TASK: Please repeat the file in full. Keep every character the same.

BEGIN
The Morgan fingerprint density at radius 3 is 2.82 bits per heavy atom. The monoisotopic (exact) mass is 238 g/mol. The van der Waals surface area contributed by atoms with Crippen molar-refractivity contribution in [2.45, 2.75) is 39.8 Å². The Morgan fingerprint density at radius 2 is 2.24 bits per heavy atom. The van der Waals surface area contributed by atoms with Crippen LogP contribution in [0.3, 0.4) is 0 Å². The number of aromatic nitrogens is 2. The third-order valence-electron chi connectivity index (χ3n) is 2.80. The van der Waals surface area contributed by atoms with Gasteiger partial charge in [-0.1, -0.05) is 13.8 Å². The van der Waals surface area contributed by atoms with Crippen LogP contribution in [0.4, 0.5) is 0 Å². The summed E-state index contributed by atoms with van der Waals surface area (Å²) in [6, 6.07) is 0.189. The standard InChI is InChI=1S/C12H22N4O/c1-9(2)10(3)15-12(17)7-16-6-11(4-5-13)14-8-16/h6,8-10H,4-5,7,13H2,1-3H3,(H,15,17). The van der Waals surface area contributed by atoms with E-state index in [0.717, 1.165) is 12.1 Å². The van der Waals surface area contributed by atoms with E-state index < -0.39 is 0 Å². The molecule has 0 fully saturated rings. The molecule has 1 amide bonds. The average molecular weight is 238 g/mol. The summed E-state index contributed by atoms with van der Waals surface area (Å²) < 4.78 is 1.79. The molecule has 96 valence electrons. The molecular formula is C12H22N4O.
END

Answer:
The Morgan fingerprint density at radius 3 is 2.82 bits per heavy atom. The monoisotopic (exact) mass is 238 g/mol. The van der Waals surface area contributed by atoms with Crippen molar-refractivity contribution in [2.45, 2.75) is 39.8 Å². The Morgan fingerprint density at radius 2 is 2.24 bits per heavy atom. The van der Waals surface area contributed by atoms with Crippen LogP contribution in [0.3, 0.4) is 0 Å². The number of aromatic nitrogens is 2. The third-order valence-electron chi connectivity index (χ3n) is 2.80. The van der Waals surface area contributed by atoms with Gasteiger partial charge in [-0.1, -0.05) is 13.8 Å². The van der Waals surface area contributed by atoms with Crippen LogP contribution in [0.4, 0.5) is 0 Å². The summed E-state index contributed by atoms with van der Waals surface area (Å²) in [6, 6.07) is 0.189. The standard InChI is InChI=1S/C12H22N4O/c1-9(2)10(3)15-12(17)7-16-6-11(4-5-13)14-8-16/h6,8-10H,4-5,7,13H2,1-3H3,(H,15,17). The van der Waals surface area contributed by atoms with E-state index in [0.717, 1.165) is 12.1 Å². The van der Waals surface area contributed by atoms with E-state index < -0.39 is 0 Å². The molecule has 0 fully saturated rings. The molecule has 1 amide bonds. The average molecular weight is 238 g/mol. The summed E-state index contributed by atoms with van der Waals surface area (Å²) < 4.78 is 1.79. The molecule has 96 valence electrons. The molecular formula is C12H22N4O.